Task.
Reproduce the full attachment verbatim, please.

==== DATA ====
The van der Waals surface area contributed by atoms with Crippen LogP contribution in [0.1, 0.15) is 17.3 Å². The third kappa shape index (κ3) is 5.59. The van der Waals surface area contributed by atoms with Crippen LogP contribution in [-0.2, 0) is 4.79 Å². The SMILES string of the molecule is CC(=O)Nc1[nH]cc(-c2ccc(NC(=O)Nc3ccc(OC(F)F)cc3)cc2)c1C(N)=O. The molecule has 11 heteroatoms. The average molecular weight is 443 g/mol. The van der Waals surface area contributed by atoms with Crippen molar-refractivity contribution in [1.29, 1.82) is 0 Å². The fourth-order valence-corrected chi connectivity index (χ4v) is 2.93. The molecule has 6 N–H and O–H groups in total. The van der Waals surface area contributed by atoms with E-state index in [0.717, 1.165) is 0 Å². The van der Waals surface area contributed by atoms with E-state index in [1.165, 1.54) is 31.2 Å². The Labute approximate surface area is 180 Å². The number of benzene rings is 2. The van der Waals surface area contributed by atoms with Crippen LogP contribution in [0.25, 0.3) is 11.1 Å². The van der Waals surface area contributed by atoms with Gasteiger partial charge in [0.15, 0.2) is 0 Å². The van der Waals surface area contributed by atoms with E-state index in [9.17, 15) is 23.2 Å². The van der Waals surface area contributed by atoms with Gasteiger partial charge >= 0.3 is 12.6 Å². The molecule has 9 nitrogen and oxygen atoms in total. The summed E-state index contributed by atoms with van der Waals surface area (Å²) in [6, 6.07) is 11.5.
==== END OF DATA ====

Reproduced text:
The van der Waals surface area contributed by atoms with Crippen LogP contribution in [0.1, 0.15) is 17.3 Å². The third kappa shape index (κ3) is 5.59. The van der Waals surface area contributed by atoms with Crippen LogP contribution in [-0.2, 0) is 4.79 Å². The SMILES string of the molecule is CC(=O)Nc1[nH]cc(-c2ccc(NC(=O)Nc3ccc(OC(F)F)cc3)cc2)c1C(N)=O. The molecule has 11 heteroatoms. The average molecular weight is 443 g/mol. The van der Waals surface area contributed by atoms with Crippen molar-refractivity contribution in [1.29, 1.82) is 0 Å². The fourth-order valence-corrected chi connectivity index (χ4v) is 2.93. The molecule has 6 N–H and O–H groups in total. The van der Waals surface area contributed by atoms with E-state index in [0.717, 1.165) is 0 Å². The van der Waals surface area contributed by atoms with E-state index in [1.165, 1.54) is 31.2 Å². The Labute approximate surface area is 180 Å². The number of benzene rings is 2. The van der Waals surface area contributed by atoms with Crippen LogP contribution in [0.25, 0.3) is 11.1 Å². The van der Waals surface area contributed by atoms with Gasteiger partial charge in [0.15, 0.2) is 0 Å². The van der Waals surface area contributed by atoms with E-state index in [9.17, 15) is 23.2 Å². The van der Waals surface area contributed by atoms with Gasteiger partial charge >= 0.3 is 12.6 Å². The molecule has 9 nitrogen and oxygen atoms in total. The summed E-state index contributed by atoms with van der Waals surface area (Å²) in [6, 6.07) is 11.5.